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As in OTL, "India" is a not a term denominating a single country, a linguistically, religiously, ethnically or even just spatially clear-cut entity. It is more of a historical and political schema: The concept has several cores (none of which absolutely defines it) and fuzzy boundaries. This concerns the space occupied by "India" as well as its ethnic groups, its religion, culture, socio-economic structures and dynamics, and its polities.
In this sense of the word, "India" becomes larger, growing mostly in an Eastward direction in the time span between 250 and 750, both in OTL and in this timeline.
Beyond these similarities, there are major differences between India`s developments in OTL and in this timeline.
Trade and Contact with Europe
In OTL, European-Indian trade diminished throughout the 4th to 6th centuries, due to the downfall of the Roman Empire and the de-urbanisation of the Mediterranean economy and society. In the 7th century, it was radically reduced as the Islamic conquest created a new barrier. As a result, India de-urbanised, too, and entered its own rural Middle Ages, complete with urban "shreni" (guilds) as conservative forces, where technology is preserved, not revolutionised.
In this timeline, Roman economy develops very dynamically. Trade volumes with similarly prosperous India remain high. A comparatively peaceful Sassanid Empire, and its successor state, Mazdakite Eran, as well as the Christian Kingdom of Sheba, which during this period gains control over the entire Arabian peninsula, keep trade routes open. Technological innovations from Rome (textile mills, gaffering, fire syphons) as well as Persia (windmills) reach India, just like Indian steel-working techniques and Devangari numerals spread to the West.
As a result, urban middle classes of craftsmen and traders are strengthened in India. Their manufacturing enterprises face sharp competition from the West, though, which inspires innovation in India, too.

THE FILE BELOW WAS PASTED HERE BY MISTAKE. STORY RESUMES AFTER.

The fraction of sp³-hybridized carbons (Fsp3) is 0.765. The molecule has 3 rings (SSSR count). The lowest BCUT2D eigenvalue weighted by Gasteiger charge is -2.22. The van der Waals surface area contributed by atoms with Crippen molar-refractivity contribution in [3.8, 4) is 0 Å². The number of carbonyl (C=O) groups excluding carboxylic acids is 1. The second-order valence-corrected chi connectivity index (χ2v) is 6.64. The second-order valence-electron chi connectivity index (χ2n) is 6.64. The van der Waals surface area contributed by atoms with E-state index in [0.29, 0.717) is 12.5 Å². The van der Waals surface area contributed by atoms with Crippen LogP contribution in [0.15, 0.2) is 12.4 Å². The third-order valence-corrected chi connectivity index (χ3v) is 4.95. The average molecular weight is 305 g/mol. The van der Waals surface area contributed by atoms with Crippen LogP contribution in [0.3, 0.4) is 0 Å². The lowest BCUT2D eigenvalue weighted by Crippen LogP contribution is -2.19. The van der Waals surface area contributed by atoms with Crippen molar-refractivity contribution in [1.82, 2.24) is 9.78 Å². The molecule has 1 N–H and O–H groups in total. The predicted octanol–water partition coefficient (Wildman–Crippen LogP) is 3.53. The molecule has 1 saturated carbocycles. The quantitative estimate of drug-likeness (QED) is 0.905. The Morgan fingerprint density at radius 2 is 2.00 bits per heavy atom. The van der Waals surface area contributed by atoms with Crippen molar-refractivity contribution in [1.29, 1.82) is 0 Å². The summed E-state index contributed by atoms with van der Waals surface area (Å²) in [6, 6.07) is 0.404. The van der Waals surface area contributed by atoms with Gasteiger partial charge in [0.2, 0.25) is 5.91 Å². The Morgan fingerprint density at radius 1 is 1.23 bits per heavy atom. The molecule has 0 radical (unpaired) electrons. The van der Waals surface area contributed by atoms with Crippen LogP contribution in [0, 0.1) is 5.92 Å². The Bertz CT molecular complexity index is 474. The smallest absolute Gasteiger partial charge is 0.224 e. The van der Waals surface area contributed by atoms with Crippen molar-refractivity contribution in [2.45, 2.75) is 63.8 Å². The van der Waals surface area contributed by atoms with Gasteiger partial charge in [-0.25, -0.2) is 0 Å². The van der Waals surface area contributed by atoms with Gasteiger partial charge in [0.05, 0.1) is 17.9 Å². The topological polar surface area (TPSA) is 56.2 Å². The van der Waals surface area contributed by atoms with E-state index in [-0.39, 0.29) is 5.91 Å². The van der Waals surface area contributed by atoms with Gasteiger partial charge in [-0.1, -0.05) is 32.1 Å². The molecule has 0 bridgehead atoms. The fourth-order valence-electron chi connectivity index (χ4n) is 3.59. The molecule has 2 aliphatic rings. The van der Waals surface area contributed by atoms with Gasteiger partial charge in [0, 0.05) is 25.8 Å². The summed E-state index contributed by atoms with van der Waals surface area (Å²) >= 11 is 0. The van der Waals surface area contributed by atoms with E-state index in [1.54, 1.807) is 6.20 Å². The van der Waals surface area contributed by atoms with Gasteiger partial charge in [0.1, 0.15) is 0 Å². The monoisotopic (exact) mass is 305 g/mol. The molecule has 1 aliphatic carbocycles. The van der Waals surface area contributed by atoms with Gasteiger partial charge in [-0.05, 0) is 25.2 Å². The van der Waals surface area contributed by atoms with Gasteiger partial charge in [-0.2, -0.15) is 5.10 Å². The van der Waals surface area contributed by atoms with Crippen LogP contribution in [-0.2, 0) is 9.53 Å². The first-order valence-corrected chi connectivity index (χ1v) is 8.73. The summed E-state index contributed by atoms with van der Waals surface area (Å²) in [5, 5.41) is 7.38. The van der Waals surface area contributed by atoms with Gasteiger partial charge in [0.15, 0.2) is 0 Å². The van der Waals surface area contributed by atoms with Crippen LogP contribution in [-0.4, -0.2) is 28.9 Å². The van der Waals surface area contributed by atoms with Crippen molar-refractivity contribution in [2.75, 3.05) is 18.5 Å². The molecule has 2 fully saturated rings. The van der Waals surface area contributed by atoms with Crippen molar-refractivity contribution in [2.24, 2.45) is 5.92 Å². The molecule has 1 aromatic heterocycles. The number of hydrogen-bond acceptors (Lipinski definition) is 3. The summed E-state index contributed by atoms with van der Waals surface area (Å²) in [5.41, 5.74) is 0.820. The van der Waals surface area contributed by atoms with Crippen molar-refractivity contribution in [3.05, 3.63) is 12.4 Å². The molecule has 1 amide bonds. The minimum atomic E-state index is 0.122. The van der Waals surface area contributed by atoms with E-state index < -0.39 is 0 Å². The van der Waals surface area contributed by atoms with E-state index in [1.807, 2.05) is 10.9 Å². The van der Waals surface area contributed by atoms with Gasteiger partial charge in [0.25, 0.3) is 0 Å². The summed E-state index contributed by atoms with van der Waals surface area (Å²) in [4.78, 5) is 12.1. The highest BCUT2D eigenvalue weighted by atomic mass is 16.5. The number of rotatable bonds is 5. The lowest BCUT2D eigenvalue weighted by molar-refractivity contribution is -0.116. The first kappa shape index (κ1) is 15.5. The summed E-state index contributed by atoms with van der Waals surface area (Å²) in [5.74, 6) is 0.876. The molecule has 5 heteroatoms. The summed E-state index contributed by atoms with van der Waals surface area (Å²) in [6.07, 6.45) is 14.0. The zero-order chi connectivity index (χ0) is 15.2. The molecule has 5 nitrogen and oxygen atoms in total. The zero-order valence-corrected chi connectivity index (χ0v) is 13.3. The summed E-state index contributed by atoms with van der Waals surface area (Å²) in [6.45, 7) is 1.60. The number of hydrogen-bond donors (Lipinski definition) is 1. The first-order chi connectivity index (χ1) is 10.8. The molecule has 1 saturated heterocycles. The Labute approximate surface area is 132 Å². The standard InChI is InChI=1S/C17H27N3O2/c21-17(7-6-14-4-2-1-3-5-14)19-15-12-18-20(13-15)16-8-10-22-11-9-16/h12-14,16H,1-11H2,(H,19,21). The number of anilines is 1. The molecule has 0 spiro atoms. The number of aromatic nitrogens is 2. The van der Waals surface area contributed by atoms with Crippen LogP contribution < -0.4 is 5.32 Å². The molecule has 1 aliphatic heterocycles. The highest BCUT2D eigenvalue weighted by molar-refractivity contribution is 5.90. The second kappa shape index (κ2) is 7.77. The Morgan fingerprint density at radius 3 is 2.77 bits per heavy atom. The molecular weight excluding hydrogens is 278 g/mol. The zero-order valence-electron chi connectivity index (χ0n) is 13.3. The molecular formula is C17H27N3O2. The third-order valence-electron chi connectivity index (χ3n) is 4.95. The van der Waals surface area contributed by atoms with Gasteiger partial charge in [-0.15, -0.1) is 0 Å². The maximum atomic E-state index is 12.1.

On India`s coasts, various Roman and Ostrogothic emporia (like Cochin) develop and grow, while large Indian port towns become even more multicultural than they already were.
Trade contacts with Europe exert influences on political, military and religious developments as well.
Sassanid Age vs Gupta Age
In OTL, Northern India`s centralisation happened under the reign of the Guptas, who conquered manifold polities in Northern India and reformed and consolidated existing Indian cultural and socioeconomic traditions and developments.
In this timeline, centralisation in North-Western India as far as the Yamuna occurs under Sassanid rule until the 6th century. Its Indian satrapies are grouped into Kushana (in the Far West) and Sindhu-Shakastan (immediately to Kushana`s East).
Kushana was conquered by the Sassanid Empire in the 240s and kept a large degree of autonomy.
The satrapies of the Sakas had been under Kushan suzerainty and experienced a short period of independence under Rudrasena (250s-270s). As the Sassanids had completed their conquests in the West and North, they focussed on exacting tribute from the Sakas. Bhartrdaman put up resistance, and Shapur II. sent his huge Sassanid army onto the last campaign of conquest under his reign, defeating Bhartrdaman and installing a Sassanid satrap of Sindhu-Shakastan.
After several revolts in Sindhu-Shakastan, the Sassanids involved themselves more directly in controlling their Indian territories: land which previous rulers had given to Brahmins (brahmadeya) was confiscated and given to azatan from the heartland, who formed the backbone of the new Sassanid army, nobility and regional administration which controlled Sindu-Shakastan. Brahmins lost their powerbase and continued to put up helpless resistance, which often led to their deportation.
Brahmadeya cemented the social power of the Brahmins and the weakness of Indian states in OTL. In this timeline, it is limited to a belt from the Deccan to tha Ganges delta, where several weak dynasties contend with each other for power.
During a short period of religious perseuction instigated by Kartir, martial arts societies developed around Buddhist monasteries, but also among marginalised Brahmins. After a period of religious persecutions instigated by Kartir, religious tolerance came back to Sassanid India in the 4th century, with Iranian influences trickling in instead of being imposed.